The Hour Folds Itself Up

247 / the hour folds itself up into strange, new patterns, origami shapes: nesting cranes, floating carp, or a poet seeking new words—

Monday, June 24, 2013

A Child Refusing

246 / a child refusing to sleep— just like that— wait, no— amplify the tears, the wails, the face crumbled as tissue— give me that resolve

Friday, June 21, 2013

Sumer is icumen in

Experimented with the tanka form the other night— reversing syllable count to 7-7-5-7-5 for the opening verse. A simple idea, yet opens a different manner of thought, a whole new perspective. In this fashion a more abstract poem is laid out. Less clinical and less static.
On the elevator the following morning the lift shuddered midway to the top floor— pulling out an instant flashback when I flew from New Orleans to Des Moines for college, my first solo trip, the weight of the plane's cabin shuddering with occasional turbulence. Then a half second later, a flash to a pseudo prediction of a plausible future: myself lying flat in a gurney at an undeterminable age, being transported from home to hospital, some random emergency—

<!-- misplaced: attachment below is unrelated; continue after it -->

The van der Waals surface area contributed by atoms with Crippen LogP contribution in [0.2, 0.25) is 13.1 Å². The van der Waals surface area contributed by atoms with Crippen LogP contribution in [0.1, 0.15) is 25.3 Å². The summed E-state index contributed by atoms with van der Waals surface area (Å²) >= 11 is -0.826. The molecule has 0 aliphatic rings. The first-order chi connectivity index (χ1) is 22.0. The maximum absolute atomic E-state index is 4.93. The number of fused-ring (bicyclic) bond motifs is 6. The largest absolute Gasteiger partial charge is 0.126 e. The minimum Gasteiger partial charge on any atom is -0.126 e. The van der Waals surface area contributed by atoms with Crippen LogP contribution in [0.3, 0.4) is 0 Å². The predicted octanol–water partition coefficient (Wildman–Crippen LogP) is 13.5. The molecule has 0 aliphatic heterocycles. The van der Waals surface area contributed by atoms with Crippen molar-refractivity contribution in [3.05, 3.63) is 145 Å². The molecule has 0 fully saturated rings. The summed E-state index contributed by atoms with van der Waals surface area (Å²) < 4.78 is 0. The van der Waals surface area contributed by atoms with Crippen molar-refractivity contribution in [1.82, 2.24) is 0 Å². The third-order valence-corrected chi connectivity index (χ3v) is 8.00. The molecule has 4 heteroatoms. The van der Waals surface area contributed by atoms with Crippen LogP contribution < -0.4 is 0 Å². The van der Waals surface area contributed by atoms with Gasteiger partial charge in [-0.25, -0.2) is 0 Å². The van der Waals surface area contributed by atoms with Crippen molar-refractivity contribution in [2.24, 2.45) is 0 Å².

—a blend of three time streams, braided events of identity transposed and misplaced—

ghosts in the machine:
elevator • airplane • gurney
present • past • future
individual—blurred interior
Summer solstice. The longest day of the year.

Feel like I should do something pagan-isque: dance around a bonfire in a mask of a Picasso-styled animal— or maybe quietly compose prayers on strips of rice paper, releasing them over the canals by the house. It is a want of acknowledgment of the time passing: letting the child realize he is growing up, recording a sense of memory for future recollection. Something other than the mundane ritual of everyday existence.